To buy: $18; amazon.com.

Released May 9.


6

Crimes Against a Book Club, by Kathy Cooperman

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This lighthearted novel from Cooperman tells of best friends Annie and Sarah, successful career women who both need fast cash—Sarah to pay for her IVF treatments and Annie to help finance her autistic son’s therapy. Together, desperate to do anything to help their families, they concoct a plan to sell a faux-luxury face cream to the ladies in Annie’s wealthy book club. You’ll speed through this read, wondering if these two friends will pull off their get-rich-quick scheme, or if they’ll lose it all in the process.

To buy: $9; amazon.com.

Released May 1.



7

This Is Just My Face: Try Not to Stare, by Gabourey Sidibe

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Gabourey Sidibe shot to fame with her Oscar-nominated performance in Precious. In her tell-all memoir, she describes her upbringing in New York City by a polygamous father and a mother who supported the family by singing in the subway. With honesty and humor, she touches on everything from friendship to race and everything in between. This memoir is perfect for Gabby’s fans or anyone who has ever felt different.

To buy: $17; amazon.com.

Released May 1.


8

Into the Water, by Paula Hawkins

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The bestselling author of The Girl on the Train is back with another thrilling novel. In a small town, numerous women have turned up dead at the bottom of the river that runs through town. When a single mother becomes the most recent victim and leaves behind a fifteen-year-old girl, the orphan is forced to move in with her aunt, a woman who left the same area years before and never intended on coming back. Hawkins fans will devour her newest read that is as suspenseful and satisfying as her last book.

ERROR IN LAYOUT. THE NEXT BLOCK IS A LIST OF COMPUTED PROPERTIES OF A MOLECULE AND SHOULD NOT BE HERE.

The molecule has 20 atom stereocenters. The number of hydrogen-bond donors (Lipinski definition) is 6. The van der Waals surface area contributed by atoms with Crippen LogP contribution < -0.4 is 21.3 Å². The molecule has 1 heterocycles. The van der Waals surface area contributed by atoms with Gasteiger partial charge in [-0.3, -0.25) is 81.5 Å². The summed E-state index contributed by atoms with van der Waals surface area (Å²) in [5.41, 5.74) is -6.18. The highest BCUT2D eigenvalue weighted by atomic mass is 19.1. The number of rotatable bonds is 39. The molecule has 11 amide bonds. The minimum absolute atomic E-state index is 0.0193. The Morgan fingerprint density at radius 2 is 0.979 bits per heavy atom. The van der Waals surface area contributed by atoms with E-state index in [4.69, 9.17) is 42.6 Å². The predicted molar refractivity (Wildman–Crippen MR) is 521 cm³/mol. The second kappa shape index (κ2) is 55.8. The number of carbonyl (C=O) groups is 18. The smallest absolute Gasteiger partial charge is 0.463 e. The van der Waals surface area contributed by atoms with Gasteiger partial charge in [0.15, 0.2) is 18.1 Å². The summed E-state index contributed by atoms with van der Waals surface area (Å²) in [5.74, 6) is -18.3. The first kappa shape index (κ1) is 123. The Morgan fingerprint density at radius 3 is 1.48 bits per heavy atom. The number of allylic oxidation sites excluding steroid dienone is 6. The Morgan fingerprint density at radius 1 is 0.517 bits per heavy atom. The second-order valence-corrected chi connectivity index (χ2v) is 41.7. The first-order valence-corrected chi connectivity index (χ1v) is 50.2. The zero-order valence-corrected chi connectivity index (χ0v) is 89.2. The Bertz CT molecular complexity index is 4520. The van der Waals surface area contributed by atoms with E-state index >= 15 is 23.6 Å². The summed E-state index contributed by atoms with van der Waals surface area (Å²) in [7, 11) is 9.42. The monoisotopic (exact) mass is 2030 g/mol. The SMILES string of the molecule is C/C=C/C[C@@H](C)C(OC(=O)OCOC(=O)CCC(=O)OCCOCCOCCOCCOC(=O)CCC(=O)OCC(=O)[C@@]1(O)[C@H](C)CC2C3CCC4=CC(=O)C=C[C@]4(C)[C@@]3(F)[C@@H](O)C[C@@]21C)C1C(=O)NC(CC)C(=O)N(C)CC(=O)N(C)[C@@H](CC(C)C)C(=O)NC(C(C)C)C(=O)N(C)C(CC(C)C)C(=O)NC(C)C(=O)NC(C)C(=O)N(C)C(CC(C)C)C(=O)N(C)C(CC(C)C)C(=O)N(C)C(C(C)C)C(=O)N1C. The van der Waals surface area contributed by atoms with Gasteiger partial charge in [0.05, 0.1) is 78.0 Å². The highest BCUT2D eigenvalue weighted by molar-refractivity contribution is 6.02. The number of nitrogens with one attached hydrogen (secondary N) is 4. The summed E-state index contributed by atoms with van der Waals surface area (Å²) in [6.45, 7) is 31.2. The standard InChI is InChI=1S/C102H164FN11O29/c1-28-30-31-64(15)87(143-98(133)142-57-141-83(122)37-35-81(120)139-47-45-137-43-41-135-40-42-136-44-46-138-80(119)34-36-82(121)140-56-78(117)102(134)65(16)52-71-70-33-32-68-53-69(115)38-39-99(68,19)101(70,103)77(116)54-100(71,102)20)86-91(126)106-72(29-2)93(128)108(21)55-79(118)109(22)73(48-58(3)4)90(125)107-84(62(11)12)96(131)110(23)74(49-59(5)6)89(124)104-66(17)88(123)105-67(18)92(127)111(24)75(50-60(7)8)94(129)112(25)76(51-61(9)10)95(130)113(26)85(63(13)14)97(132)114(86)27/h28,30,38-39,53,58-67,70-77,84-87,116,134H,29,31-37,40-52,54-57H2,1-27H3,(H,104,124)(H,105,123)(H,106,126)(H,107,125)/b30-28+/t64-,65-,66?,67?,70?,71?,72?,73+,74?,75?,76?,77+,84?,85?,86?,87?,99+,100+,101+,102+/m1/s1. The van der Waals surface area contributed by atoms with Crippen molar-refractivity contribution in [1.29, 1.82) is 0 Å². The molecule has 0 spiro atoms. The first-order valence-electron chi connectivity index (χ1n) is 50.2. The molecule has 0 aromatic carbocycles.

To buy: $17; amazon.com.

Released May 2.


9

We Are Never Meeting in Real Life.: Essays, by Samantha Irby

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Comedian and creator of the hilarious blog “Bitches Gotta Eat” and the author of Meaty: Essays is back with another collection of short personal stories that touch on both the funny and bittersweet moments in life. From mental health issues, to true dating struggles, to the legacy of her memories from growing up in poverty, Irby’s poignant and relatable stories will make you laugh and cry.

To buy: $11; amazon.com.

Released May 30.



10

The Fact of a Body: A Murder and a Memoir, by Alexandria Marzano-Lesnevich

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In this combination of real-life murder mystery and memoir, Marzano-Lesnevich tells of her summer job at a law firm defending a man, Ricky Langley, accused of murder and facing the death penalty. She thinks she has her job and her opinions on the punishment all figured out—until she is confronted with the reality of the crimes committed and finds herself wanting Ricky to be sentenced to death. Through the summer, she comes to terms with her own past and how it has shaped her opinion, as well as the complexity of the one thing that is supposed to be simple—the truth.

To buy: $18; amazon.com.

Released May 16.